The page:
Flying to Extremes: Memories of a Northern Bush Pilot
Flying to Extremes: Memories of a Northern Bush Pilot
Flying to Extremes: Memories of a Northern Bush Pilot
Flying to Extremes: Memories of a Northern Bush Pilot
Flying to Extremes: Memories of a Northern Bush Pilot
Flying to Extremes: Memories of a Northern Bush Pilot
Flying to Extremes: Memories of a Northern Bush Pilot
Flying to Extremes: Memories of a Northern Bush Pilot
Flying to Extremes: Memories of a Northern Bush Pilot
Flying to Extremes: Memories of a Northern Bush Pilot
Flying to Extremes: Memories of a Northern Bush Pilot
Flying to Extremes: Memories of a Northern Bush Pilot
Flying to Extremes: Memories of a Northern Bush Pilot
Flying to Extremes: Memories of a Northern Bush Pilot
Flying to Extremes: Memories of a Northern Bush Pilot
Flying to Extremes: Memories of a Northern Bush Pilot
Flying to Extremes: Memories of a Northern Bush Pilot
Flying to Extremes: Memories of a Northern Bush Pilot
Flying to Extremes: Memories of a Northern Bush Pilot
Flying to Extremes: Memories of a Northern Bush Pilot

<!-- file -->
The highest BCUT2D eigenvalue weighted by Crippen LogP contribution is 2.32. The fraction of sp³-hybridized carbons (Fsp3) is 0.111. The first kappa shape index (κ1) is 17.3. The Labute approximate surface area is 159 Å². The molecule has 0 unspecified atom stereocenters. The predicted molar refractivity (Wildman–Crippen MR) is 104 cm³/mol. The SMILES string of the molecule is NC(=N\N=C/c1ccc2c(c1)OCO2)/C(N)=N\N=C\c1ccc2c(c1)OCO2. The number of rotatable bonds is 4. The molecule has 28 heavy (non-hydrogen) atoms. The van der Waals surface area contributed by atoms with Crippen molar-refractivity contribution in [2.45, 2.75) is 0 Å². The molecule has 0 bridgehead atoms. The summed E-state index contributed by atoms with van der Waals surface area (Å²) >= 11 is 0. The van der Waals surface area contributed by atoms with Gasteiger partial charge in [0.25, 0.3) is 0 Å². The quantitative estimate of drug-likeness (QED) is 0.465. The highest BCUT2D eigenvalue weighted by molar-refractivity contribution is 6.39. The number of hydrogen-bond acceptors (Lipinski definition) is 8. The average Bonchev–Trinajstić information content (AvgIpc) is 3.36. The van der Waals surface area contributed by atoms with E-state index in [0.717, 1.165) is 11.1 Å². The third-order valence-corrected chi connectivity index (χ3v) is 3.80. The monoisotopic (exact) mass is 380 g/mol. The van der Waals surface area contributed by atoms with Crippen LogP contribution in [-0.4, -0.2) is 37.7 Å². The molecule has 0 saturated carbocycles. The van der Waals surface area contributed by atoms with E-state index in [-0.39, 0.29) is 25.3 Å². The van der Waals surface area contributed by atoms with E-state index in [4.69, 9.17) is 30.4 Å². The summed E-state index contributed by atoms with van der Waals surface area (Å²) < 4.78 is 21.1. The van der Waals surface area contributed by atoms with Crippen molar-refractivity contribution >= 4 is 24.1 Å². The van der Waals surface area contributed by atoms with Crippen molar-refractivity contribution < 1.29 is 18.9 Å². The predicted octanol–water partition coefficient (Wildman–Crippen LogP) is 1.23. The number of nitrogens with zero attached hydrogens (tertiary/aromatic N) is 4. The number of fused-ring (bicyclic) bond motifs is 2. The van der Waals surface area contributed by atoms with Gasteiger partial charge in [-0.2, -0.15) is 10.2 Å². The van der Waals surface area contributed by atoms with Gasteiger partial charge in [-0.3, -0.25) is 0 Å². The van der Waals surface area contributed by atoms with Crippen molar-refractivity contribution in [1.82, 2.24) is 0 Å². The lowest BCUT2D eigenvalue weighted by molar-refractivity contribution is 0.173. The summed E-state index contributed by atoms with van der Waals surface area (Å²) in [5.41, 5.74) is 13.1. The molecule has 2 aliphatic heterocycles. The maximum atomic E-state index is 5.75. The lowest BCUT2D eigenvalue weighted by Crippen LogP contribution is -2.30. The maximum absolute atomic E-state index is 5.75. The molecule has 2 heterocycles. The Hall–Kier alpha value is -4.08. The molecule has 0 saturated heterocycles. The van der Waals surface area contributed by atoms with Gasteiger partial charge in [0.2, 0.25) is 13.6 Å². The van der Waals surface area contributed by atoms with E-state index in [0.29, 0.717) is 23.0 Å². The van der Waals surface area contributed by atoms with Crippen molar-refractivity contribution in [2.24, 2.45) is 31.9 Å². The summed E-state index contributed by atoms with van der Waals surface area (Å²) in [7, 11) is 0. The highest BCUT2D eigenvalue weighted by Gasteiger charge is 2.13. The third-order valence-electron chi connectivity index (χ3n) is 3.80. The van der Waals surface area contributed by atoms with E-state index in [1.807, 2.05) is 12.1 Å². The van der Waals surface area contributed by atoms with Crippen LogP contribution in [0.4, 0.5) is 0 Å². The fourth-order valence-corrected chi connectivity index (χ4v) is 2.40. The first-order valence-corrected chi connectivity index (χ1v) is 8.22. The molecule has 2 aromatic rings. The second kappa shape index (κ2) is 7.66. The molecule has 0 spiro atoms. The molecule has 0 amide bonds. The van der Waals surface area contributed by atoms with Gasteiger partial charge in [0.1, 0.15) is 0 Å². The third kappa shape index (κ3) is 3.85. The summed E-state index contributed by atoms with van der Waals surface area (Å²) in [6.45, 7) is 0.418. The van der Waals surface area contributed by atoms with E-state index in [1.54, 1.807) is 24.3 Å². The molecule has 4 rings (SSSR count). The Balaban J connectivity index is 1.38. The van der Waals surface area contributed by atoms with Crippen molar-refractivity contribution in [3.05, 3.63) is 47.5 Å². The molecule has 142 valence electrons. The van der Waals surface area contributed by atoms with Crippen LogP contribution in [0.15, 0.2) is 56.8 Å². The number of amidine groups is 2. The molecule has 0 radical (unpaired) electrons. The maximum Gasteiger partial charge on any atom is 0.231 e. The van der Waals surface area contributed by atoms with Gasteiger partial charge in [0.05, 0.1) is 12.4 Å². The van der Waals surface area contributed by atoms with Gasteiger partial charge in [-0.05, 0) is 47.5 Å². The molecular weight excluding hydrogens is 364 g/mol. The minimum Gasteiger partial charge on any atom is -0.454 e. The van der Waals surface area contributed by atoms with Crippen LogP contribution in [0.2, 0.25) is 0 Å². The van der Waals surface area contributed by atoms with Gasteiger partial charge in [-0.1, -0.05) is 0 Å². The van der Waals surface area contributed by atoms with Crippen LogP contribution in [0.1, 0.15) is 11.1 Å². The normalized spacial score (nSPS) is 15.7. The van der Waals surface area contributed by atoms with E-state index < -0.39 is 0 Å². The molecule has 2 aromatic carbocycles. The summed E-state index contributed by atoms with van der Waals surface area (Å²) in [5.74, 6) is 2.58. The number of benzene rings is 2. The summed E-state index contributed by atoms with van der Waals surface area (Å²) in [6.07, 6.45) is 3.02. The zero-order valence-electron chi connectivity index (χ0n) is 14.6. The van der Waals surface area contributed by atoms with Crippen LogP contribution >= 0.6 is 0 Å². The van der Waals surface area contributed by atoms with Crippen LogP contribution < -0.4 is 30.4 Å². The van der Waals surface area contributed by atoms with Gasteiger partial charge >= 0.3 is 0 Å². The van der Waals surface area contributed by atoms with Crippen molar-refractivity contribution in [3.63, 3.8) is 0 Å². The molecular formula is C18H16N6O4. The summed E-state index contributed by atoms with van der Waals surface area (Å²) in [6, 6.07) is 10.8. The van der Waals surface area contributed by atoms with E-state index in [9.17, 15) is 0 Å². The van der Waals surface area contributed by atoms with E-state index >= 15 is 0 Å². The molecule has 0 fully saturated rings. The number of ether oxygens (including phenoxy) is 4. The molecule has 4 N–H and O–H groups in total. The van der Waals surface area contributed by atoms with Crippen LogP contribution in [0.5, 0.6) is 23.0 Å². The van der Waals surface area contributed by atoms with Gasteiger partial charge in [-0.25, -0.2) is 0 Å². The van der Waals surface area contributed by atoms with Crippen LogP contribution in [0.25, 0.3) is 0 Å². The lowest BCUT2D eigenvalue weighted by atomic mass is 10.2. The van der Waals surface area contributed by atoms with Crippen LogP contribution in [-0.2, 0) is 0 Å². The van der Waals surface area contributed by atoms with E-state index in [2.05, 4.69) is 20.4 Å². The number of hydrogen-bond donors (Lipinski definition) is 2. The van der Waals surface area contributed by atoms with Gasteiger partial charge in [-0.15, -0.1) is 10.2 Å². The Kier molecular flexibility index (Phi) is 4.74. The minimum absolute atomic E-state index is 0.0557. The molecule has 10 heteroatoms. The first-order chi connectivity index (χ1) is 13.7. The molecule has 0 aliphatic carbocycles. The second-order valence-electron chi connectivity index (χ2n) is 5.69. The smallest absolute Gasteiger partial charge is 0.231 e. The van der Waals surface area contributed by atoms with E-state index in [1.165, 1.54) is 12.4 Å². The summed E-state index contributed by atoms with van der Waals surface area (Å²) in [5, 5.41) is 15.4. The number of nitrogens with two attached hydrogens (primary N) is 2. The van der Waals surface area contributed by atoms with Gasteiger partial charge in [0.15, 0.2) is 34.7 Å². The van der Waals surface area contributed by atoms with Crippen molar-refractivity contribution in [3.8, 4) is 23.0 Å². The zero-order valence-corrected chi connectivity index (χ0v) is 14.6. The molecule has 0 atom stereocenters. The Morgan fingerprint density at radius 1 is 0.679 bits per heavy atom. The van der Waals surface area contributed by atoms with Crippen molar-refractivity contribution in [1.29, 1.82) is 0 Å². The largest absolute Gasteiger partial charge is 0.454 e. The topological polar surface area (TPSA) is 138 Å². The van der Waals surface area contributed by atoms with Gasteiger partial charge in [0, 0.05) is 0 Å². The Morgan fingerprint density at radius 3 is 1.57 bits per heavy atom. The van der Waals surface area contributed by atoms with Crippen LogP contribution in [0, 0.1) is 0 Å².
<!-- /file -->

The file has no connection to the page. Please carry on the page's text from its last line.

Flying to Extremes: Memories of a Northern Bush Pilot
Flying to Extremes: Memories of a Northern Bush Pilot
Flying to Extremes: Memories of a Northern Bush Pilot
Flying to Extremes: Memories of a Northern Bush Pilot

Flying to Extremes: Memories of a Northern Bush Pilot

Binding

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Details

By: Dominique Prinet
ISBN: 978-088839-755-3 [Trade Hardcover Color]
ISBN: 978-088839-755-3 [Trade Paperback B&W]
ISBN: 978-0-88839-234-3 [eBook color]
Binding: Trade Paper
Size: 5.5" X 8.5"
Pages: 280
Maps: 15
Illustrations/Photos: 190
Publication Date: December 2020

Description

Table of Contents

Sample Chapter

Recalling some of most memorable escapades ever conducted in the Canadian Arctic with bush planes, Flying to Extremes takes place in the late ’60s and early ’70s from a base at Yellowknife, in the heart of the Northwest Territories.

Beyond recounting so many near-mishaps, this book is also about colourful people: the trappers, prospectors, miners, adventurers and gold-ingot thieves who constituted the fauna at the main bar in Yellowknife in those days. For Arctic dreamers, there was always the flight to the Nahanni River, with its Deadman’s Valley, hot springs, tales of lost or dead prospectors, the many airplanes crashed in pursuit of gold, and much more Nahanni lore.